I sat there, my hands edging towards the keyboard… but I couldn’t bring myself to touch it. I felt that as soon as I tapped out a few faltering words, any hope of perfection would be gone forever.
Your opening won’t be strong enough. Why would anyone read this anyway? How could you think that THIS was worth writing down?
Being a writer isn’t just about knowing how to construct a great sentence or how to format a blog post so that readers can engage easily. Being a writer is about sharing your thoughts, ideas and experiences with the world.
And that can be a pretty daunting task.
Traditional print markets like magazines and books have a long time lag between initial composition and final publication – the online world moves much faster.
The post you write at 9am might be out there for all to see by 3pm. That ebook you’re frantically finishing off this week could be launched and on sale next Monday.
No wonder you freeze up when you sit down to write.
So what do you do? Give up? Turn to something easier and safer – like writing in your private journal or working on the novel you’ve been fiddling with for a decade?
Or you could take a deep breath and write like no one is watching. Here’s how:
Step #1: Find a Safe Place to Write
Your current writing environment probably isn’t exactly dangerous. I assume you’re not sitting in a tree with your laptop while a pack of hungry wolves snap at your ankles.
But do you feel truly safe where you write?
I can’t bring myself to write if anyone’s looking at my screen. In fact, I can’t even write if there’s a possibility that someone might see the words I’m putting down. If I’m in a room with other people and have to write, I make sure I have my back to a wall.
For you, writing in a safe place might mean:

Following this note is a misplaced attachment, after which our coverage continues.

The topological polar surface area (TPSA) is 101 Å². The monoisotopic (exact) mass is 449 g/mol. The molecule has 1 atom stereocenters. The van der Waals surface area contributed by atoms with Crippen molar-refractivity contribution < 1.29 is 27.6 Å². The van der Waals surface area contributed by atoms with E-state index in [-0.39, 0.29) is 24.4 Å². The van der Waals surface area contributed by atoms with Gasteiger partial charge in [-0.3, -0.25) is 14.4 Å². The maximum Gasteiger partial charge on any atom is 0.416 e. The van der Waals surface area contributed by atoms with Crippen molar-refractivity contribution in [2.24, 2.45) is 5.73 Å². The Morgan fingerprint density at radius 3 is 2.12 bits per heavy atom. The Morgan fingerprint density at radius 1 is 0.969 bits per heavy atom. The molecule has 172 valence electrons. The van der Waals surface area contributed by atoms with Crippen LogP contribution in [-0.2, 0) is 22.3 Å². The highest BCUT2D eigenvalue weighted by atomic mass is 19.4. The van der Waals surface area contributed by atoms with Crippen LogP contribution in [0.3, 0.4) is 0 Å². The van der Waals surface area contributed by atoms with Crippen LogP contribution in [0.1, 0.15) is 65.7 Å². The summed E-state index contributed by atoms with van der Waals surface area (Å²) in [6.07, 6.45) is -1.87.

- Working in a room where you can close the door and keep family/housemates away.
- Working near disinterested strangers like coffee shop patrons rather than nosy colleagues
- Surrounding yourself with other writers (try a meet-up or a library)
- Using a notebook that you can shield with your arm instead of a wide-open laptop
- Switching to a small or hard-to-read font to write (You can change it afterwards)
It doesn’t matter what your writing environment looks like. What’s important is that you feel as safe and secure as possible while you write.
You can’t write well if you’re constantly looking over your shoulder or feeling unsettled.
Step #2: Forget About the Reader
This might sound heretical, but when you’re in the throes of composition, you don’t want to keep thinking about your reader.
Yes, the reader matters. When you’re writing for your blog or your client or a magazine or a book, you need to target your work to a particular audience.
But you don’t need to constantly second-guess every single sentence that you write based on what your readers might think.
When writing, focus on getting the message out. Don’t worry about whether your readers will appreciate that off-colour joke or whether they’ll understand an unfamiliar dialect word – you can make decisions about whether to keep or discard those later on when you’re editing.
Write it the way you want to write. You might even surprise yourself – some of my most popular posts are ones that I thought readers wouldn’t like at all.
Step #3: Get in the Zone
Do you ever have writing sessions where words just flow from your fingers? When writing feels effortless? Most writers experience this from time to time – and it feels great.
If you’re anything like me, though, you’re not always in the writing zone. Often, you’re in the, “Hey, I wonder what’s happening on Twitter?” zone.
Getting in the zone could mean:
- Having music on – or writing in complete silence
- Closing your eyes briefly while you write (this only really works if you can touch-type…)
- Writing as fast as you can, perhaps with a timer running
- Using a writing prompt to warm up at the start of a session
- Burning incense or scented candles
- Wearing a particular t-shirt or hat – or your pyjamas
When you’re in the zone, you don’t feel self-conscious. You stop being so aware of yourself – you lose track of time, and the writing is all that matters.
Today, write like nobody’s watching. Write the piece that you don’t quite dare to start. Pick up a project that you set aside months ago. Find somewhere safe and comfortable, and stop worrying about your readers.
It’s just you and the words.